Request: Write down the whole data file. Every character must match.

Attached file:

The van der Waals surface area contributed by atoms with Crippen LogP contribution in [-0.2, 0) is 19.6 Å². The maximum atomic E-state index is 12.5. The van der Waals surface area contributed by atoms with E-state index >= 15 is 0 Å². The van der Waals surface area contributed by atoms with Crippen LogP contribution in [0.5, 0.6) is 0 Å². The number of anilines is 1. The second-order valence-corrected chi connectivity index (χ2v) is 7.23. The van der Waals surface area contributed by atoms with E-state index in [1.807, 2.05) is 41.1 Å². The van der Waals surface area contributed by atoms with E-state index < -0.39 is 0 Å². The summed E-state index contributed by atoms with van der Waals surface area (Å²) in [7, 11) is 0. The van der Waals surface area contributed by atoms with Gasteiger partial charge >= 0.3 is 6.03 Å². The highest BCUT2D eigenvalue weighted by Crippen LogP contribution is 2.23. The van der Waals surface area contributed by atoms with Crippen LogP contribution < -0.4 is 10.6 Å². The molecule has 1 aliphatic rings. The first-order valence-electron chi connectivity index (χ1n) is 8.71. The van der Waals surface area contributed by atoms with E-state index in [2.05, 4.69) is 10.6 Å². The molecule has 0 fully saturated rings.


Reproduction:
The van der Waals surface area contributed by atoms with Crippen LogP contribution in [-0.2, 0) is 19.6 Å². The maximum atomic E-state index is 12.5. The van der Waals surface area contributed by atoms with E-state index >= 15 is 0 Å². The van der Waals surface area contributed by atoms with Crippen LogP contribution in [0.5, 0.6) is 0 Å². The number of anilines is 1. The second-order valence-corrected chi connectivity index (χ2v) is 7.23. The van der Waals surface area contributed by atoms with E-state index in [1.807, 2.05) is 41.1 Å². The van der Waals surface area contributed by atoms with E-state index < -0.39 is 0 Å². The summed E-state index contributed by atoms with van der Waals surface area (Å²) in [7, 11) is 0. The van der Waals surface area contributed by atoms with Gasteiger partial charge >= 0.3 is 6.03 Å². The highest BCUT2D eigenvalue weighted by Crippen LogP contribution is 2.23. The van der Waals surface area contributed by atoms with Crippen LogP contribution < -0.4 is 10.6 Å². The molecule has 1 aliphatic rings. The first-order valence-electron chi connectivity index (χ1n) is 8.71. The van der Waals surface area contributed by atoms with E-state index in [2.05, 4.69) is 10.6 Å². The molecule has 0 fully saturated rings.